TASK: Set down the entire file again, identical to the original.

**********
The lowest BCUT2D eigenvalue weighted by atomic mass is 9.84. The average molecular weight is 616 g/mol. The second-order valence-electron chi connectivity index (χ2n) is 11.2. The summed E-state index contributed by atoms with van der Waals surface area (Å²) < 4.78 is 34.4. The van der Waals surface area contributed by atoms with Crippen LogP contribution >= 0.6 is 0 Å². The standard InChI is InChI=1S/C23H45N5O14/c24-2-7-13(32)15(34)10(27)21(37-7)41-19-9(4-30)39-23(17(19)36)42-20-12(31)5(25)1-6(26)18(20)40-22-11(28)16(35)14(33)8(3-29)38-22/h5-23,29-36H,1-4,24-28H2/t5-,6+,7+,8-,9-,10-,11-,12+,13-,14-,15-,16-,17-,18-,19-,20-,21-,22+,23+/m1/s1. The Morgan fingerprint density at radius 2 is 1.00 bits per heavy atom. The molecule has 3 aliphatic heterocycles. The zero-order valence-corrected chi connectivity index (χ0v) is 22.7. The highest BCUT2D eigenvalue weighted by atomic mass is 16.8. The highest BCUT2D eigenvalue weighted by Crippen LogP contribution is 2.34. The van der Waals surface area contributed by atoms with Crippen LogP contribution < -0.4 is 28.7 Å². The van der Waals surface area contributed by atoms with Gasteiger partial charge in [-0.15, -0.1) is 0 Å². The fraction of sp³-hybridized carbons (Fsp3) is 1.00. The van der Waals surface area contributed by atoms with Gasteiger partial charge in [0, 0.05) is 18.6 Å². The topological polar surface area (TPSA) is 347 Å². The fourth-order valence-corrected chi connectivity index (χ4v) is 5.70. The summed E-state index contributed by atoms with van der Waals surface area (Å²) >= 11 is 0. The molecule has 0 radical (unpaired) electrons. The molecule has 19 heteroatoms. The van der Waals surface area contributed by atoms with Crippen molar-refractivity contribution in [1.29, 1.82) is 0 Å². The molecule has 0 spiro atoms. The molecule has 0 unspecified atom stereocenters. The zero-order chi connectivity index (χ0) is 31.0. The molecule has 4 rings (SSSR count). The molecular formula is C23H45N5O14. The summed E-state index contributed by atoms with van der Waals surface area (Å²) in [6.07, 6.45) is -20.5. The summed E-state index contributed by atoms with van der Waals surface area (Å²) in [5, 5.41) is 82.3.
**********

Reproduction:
The lowest BCUT2D eigenvalue weighted by atomic mass is 9.84. The average molecular weight is 616 g/mol. The second-order valence-electron chi connectivity index (χ2n) is 11.2. The summed E-state index contributed by atoms with van der Waals surface area (Å²) < 4.78 is 34.4. The van der Waals surface area contributed by atoms with Crippen LogP contribution >= 0.6 is 0 Å². The standard InChI is InChI=1S/C23H45N5O14/c24-2-7-13(32)15(34)10(27)21(37-7)41-19-9(4-30)39-23(17(19)36)42-20-12(31)5(25)1-6(26)18(20)40-22-11(28)16(35)14(33)8(3-29)38-22/h5-23,29-36H,1-4,24-28H2/t5-,6+,7+,8-,9-,10-,11-,12+,13-,14-,15-,16-,17-,18-,19-,20-,21-,22+,23+/m1/s1. The Morgan fingerprint density at radius 2 is 1.00 bits per heavy atom. The molecule has 3 aliphatic heterocycles. The zero-order valence-corrected chi connectivity index (χ0v) is 22.7. The highest BCUT2D eigenvalue weighted by atomic mass is 16.8. The highest BCUT2D eigenvalue weighted by Crippen LogP contribution is 2.34. The van der Waals surface area contributed by atoms with Crippen LogP contribution < -0.4 is 28.7 Å². The van der Waals surface area contributed by atoms with Gasteiger partial charge in [-0.15, -0.1) is 0 Å². The fraction of sp³-hybridized carbons (Fsp3) is 1.00. The van der Waals surface area contributed by atoms with Gasteiger partial charge in [0, 0.05) is 18.6 Å². The topological polar surface area (TPSA) is 347 Å². The fourth-order valence-corrected chi connectivity index (χ4v) is 5.70. The summed E-state index contributed by atoms with van der Waals surface area (Å²) >= 11 is 0. The molecule has 0 radical (unpaired) electrons. The molecule has 19 heteroatoms. The van der Waals surface area contributed by atoms with Crippen molar-refractivity contribution in [1.29, 1.82) is 0 Å². The molecule has 0 spiro atoms. The molecule has 0 unspecified atom stereocenters. The zero-order chi connectivity index (χ0) is 31.0. The molecule has 4 rings (SSSR count). The molecular formula is C23H45N5O14. The summed E-state index contributed by atoms with van der Waals surface area (Å²) in [6.07, 6.45) is -20.5. The summed E-state index contributed by atoms with van der Waals surface area (Å²) in [5, 5.41) is 82.3.